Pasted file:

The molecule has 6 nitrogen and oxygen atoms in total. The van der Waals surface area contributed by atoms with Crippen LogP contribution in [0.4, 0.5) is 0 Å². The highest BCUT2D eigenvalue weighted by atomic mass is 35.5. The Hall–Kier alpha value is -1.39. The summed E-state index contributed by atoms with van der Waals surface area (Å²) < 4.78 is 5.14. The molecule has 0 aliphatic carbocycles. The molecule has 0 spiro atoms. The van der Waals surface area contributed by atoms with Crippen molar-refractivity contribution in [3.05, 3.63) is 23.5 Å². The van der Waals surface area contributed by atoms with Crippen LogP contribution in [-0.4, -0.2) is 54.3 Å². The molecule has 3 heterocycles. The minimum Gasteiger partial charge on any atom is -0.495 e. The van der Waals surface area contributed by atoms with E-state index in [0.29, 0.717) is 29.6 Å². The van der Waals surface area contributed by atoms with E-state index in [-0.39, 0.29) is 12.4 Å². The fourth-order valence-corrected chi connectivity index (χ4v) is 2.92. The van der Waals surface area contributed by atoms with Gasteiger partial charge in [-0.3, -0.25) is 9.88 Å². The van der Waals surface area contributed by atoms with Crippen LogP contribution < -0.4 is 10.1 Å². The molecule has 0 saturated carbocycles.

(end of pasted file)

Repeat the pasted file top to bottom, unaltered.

The molecule has 6 nitrogen and oxygen atoms in total. The van der Waals surface area contributed by atoms with Crippen LogP contribution in [0.4, 0.5) is 0 Å². The highest BCUT2D eigenvalue weighted by atomic mass is 35.5. The Hall–Kier alpha value is -1.39. The summed E-state index contributed by atoms with van der Waals surface area (Å²) < 4.78 is 5.14. The molecule has 0 aliphatic carbocycles. The molecule has 0 spiro atoms. The van der Waals surface area contributed by atoms with Crippen molar-refractivity contribution in [3.05, 3.63) is 23.5 Å². The van der Waals surface area contributed by atoms with Crippen LogP contribution in [-0.4, -0.2) is 54.3 Å². The molecule has 3 heterocycles. The minimum Gasteiger partial charge on any atom is -0.495 e. The van der Waals surface area contributed by atoms with E-state index in [0.29, 0.717) is 29.6 Å². The van der Waals surface area contributed by atoms with E-state index in [-0.39, 0.29) is 12.4 Å². The fourth-order valence-corrected chi connectivity index (χ4v) is 2.92. The van der Waals surface area contributed by atoms with Gasteiger partial charge in [-0.3, -0.25) is 9.88 Å². The van der Waals surface area contributed by atoms with Crippen LogP contribution < -0.4 is 10.1 Å². The molecule has 0 saturated carbocycles.